Many people, especially parents, are well aware of what IQ is. IQ or intelligence quotient is the measure of a person’s academic intelligence and ability. For a very long time, IQ scores were used as a measure of success for children. Today, thanks to extensive research from psychologists like Daniel Goleman, author of the New York Times’ bestselling book, Emotional Intelligence, Why It Can Matter More Than IQ, we now know of another kind of intelligence called emotional intelligence or EQ.
The argument today, and what could be a big surprise to parents, is that EQ can be a better indicator of our children’s success than IQ. Now, more than ever, there are more schools incorporating EQ into their curriculums and rightly so. The question to ask becomes what is EQ and why is it important?
EQ is a person’s ability to recognize emotions in themselves and in others, and to respond intelligently in a socially appropriate way with empathy. Other traits associated with EQ are a person’s ability to regulate anxiety, self-acceptance and a capacity to see another person’s point of view. Having a high EQ is a better indicator for success than IQ for many reasons. While a high IQ score might help your child’s academic ability in terms of verbal comprehension, reasoning, memory and processing speed, these abilities will only take them so far in both school and in life. On the other hand, a high EQ in a child will help your child stay longer in school, build resilience, grit, motivation, perseverance, impulse control, coping mechanisms and the ability to delay gratifications. All of these traits have been linked with more success in life and happier individuals.
Now comes the big question: Can we teach our children emotional intelligence and how? The answer to the first question is absolutely yes! How? Here are a few points to get you started:
1. Help your child to acknowledge and label his own emotions. When your child is mad, help your child label that feeling and do not suppress it. Provide your child with coping mechanisms to deal with his different emotions. When your child is frustrated but does not know how to label his feeling, ask him to describe his feeling to you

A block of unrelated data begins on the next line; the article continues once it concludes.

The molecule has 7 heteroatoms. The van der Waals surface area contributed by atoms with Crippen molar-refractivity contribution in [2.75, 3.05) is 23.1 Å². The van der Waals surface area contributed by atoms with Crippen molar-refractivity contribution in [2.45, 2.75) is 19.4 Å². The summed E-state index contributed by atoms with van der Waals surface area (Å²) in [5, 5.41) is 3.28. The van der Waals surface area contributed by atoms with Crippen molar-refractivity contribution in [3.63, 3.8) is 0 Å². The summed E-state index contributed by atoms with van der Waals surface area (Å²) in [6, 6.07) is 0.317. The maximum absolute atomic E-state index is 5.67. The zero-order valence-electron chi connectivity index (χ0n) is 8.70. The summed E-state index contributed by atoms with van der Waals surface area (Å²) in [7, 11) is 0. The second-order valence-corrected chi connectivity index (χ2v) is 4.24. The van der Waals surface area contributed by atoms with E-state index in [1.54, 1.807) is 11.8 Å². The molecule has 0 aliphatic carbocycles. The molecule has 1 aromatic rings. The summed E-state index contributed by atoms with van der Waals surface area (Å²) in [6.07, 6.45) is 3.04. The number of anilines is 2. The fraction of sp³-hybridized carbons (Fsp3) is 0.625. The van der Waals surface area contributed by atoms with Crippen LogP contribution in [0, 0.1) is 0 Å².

2. Walk the talk! This means you as a parent need to talk about your own emotions and put a label to them. Share how you feel and model appropriate ways of dealing with these emotions.
3. Teach empathy. Challenge your child to be curious about other people’s emotions. Ask your child quite openly about how she thinks a certain person feels in a certain situation. Eventually this will teach your child to consider what other people might be feeling or why they act in a certain way.
4. Teach appropriate responses and behaviors. This means teaching your child that being angry is ok but hitting, screaming and yelling are not acceptable ways to express anger. Children will feel a range of emotions on any given day and having the tools to help them express these feelings appropriately is one of the best ways to foster EQ in a child.
More tips include reading out loud, playing together, modeling kindness and practicing gratitude to name a few. Keep in mind that developmentally, children typically tend to focus on themselves rather than others. This will eventually change. Keep up the hard work, teaching and modeling and eventually you will start to notice a change.
‘If your emotional abilities aren’t in hand, if you don’t have self-awareness, if you are not able to manage your distressing emotions, if you can’t have empathy and have effective relationships, then no matter how smart you are, you are not going to get very far’ – Daniel Goleman< Back